When I’m deciding where to eat out in the South West, I look for places where I can switch off from work and enjoy a really good meal – I’m not there to conduct research or scrutinise other chefs. I don’t stress when I hear a famous chef is in the dining room at Àclèaf because I know they probably feel the same and are simply happy not to be cooking.

This year I’d like to go back to Gidleigh Park in Devon. It’s gone somewhat under the radar recently; when Chris Eden took on the role of head chef he had to rebuild its reputation. I ate there just before lockdown when he hadn’t been there long so I’m excited to see what he’s up to now.

The much-talked about Coombeshead Farm near Launceston is only a mile from my home but I still haven’t managed a trip so I’d love to give it a whirl. A restaurant with a similar ethos that I’ve had on my radar for a while is The Ethicurean in Somerset.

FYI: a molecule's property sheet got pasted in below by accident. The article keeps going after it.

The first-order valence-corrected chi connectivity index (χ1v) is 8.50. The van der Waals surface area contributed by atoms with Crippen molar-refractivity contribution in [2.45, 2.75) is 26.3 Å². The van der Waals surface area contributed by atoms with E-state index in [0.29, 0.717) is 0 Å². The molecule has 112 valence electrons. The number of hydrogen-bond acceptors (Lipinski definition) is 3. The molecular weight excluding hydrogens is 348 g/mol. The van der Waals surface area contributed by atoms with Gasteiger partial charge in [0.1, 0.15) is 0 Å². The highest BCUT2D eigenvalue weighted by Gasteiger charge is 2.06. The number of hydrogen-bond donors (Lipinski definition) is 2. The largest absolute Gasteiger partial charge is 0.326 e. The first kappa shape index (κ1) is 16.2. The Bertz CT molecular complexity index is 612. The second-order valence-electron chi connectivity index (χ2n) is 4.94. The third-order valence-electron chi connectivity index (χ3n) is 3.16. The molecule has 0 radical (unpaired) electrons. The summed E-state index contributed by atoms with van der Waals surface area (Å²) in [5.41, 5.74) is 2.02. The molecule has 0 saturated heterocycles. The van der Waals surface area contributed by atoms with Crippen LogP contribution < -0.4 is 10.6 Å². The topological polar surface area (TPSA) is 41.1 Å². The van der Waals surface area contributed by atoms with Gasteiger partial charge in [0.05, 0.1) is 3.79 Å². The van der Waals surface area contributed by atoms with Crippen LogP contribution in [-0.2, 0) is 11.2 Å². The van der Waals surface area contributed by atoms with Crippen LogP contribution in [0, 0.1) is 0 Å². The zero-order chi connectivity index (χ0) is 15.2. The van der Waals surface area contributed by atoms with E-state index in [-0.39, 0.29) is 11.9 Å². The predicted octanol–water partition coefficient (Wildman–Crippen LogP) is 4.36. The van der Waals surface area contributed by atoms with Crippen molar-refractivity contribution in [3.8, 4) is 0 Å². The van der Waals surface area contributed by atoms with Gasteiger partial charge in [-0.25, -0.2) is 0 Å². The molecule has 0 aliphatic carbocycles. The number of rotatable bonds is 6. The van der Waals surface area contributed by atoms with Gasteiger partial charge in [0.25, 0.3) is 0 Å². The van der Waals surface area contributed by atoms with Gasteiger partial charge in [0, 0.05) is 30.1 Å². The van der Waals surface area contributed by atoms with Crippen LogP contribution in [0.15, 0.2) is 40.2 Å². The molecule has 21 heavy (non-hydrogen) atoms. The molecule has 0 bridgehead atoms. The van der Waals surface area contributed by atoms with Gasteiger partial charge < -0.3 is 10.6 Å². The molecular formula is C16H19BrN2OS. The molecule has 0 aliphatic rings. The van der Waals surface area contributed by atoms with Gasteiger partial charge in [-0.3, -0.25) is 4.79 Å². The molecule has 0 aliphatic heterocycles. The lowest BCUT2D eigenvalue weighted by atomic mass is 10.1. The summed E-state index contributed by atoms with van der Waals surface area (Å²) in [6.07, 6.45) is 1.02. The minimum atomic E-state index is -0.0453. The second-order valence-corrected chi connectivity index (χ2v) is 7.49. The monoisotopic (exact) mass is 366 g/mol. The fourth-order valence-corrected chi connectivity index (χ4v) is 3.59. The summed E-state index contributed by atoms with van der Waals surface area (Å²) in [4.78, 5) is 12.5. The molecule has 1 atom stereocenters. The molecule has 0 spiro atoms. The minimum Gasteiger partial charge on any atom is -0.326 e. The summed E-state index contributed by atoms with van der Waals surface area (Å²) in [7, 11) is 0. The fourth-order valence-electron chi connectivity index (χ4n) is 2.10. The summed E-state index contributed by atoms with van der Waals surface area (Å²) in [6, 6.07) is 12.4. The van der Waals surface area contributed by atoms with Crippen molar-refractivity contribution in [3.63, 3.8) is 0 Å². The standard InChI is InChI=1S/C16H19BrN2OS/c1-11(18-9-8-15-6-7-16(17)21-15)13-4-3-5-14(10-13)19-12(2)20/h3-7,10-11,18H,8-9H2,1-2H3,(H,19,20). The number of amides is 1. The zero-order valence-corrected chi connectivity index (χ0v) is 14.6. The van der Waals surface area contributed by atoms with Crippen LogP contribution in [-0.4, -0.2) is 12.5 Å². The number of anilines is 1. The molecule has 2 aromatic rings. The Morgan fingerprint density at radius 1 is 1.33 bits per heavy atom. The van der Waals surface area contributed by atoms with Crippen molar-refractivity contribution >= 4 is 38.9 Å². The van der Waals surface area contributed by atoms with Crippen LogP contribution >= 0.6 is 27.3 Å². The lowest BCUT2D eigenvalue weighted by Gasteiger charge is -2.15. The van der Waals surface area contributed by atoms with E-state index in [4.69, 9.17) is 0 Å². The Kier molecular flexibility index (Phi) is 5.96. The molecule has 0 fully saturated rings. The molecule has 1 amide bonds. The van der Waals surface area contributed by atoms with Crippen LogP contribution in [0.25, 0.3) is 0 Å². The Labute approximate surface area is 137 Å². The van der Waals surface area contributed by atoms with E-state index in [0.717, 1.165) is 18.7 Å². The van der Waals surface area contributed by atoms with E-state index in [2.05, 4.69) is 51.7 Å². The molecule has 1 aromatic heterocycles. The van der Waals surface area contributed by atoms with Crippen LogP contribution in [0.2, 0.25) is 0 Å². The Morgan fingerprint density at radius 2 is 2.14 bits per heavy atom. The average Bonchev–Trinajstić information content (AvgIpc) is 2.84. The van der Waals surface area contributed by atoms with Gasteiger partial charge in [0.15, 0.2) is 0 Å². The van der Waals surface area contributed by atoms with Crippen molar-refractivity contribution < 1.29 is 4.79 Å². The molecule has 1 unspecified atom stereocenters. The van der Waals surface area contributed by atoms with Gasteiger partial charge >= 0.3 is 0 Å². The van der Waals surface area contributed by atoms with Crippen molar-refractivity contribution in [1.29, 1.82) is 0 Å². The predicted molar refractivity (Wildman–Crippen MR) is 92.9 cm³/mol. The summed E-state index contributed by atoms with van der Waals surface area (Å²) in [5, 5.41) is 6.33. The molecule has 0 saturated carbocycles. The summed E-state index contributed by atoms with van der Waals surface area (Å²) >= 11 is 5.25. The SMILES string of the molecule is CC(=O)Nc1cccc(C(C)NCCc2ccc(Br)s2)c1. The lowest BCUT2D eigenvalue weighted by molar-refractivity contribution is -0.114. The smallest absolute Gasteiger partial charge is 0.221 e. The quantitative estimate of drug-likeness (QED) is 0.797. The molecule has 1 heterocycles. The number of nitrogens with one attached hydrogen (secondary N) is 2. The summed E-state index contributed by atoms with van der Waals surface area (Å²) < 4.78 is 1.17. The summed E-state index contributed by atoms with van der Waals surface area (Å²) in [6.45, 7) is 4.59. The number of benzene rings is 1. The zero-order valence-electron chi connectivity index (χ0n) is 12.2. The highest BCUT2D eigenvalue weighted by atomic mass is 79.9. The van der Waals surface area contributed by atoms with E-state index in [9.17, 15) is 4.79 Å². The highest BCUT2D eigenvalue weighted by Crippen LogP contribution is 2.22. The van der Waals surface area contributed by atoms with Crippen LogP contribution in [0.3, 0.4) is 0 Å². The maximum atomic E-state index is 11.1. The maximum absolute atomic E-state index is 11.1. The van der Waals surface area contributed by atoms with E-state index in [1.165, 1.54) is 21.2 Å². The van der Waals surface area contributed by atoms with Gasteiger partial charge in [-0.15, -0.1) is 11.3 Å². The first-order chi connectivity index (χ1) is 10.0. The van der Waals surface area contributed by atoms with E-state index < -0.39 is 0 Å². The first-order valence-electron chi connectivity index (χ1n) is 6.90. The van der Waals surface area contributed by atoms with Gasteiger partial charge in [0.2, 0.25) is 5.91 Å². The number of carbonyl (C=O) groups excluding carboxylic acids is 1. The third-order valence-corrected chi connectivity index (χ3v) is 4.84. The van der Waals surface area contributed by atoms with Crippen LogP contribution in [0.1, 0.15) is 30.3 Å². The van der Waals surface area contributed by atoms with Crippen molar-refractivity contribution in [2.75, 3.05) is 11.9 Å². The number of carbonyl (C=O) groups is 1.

I must also give a mention to my former mentor Matt Mason . I visited Winslade Manor last year with a large group for my mum’s birthday but I’d like to go back with my wife for a more intimate meal.

Casa (left) and Josh (right)

Josh Eggleton, chef owner of The Pony near Bristol

Casa is definitely top of my list for 2023. The reimagined restaurant is a fresh start for Peter [Sanchez-Iglesias], who’s gone back to his roots and is serving knock-out Italian food.

For a great view with an even better drinks selection, The Pump House is always a good call. The food’s great too, with the team cracking out some amazing seasonal dishes – it’s a cornerstone of the Bristol dining scene. Finally, Namak on Mina Road [also in Bristol] is worth seeking out for top-notch Indian cooking.

Keen to stay up-to-date on what’s new and get the heads-up on the best places to eat, shop and stay in the South West? Want to support independent publishing and creativity in the region? You can do both at once when you take out a subscription to the printed edition of Food Magazine. Six gorgeous issues a year, delivered to your door for just £25. Subscribe here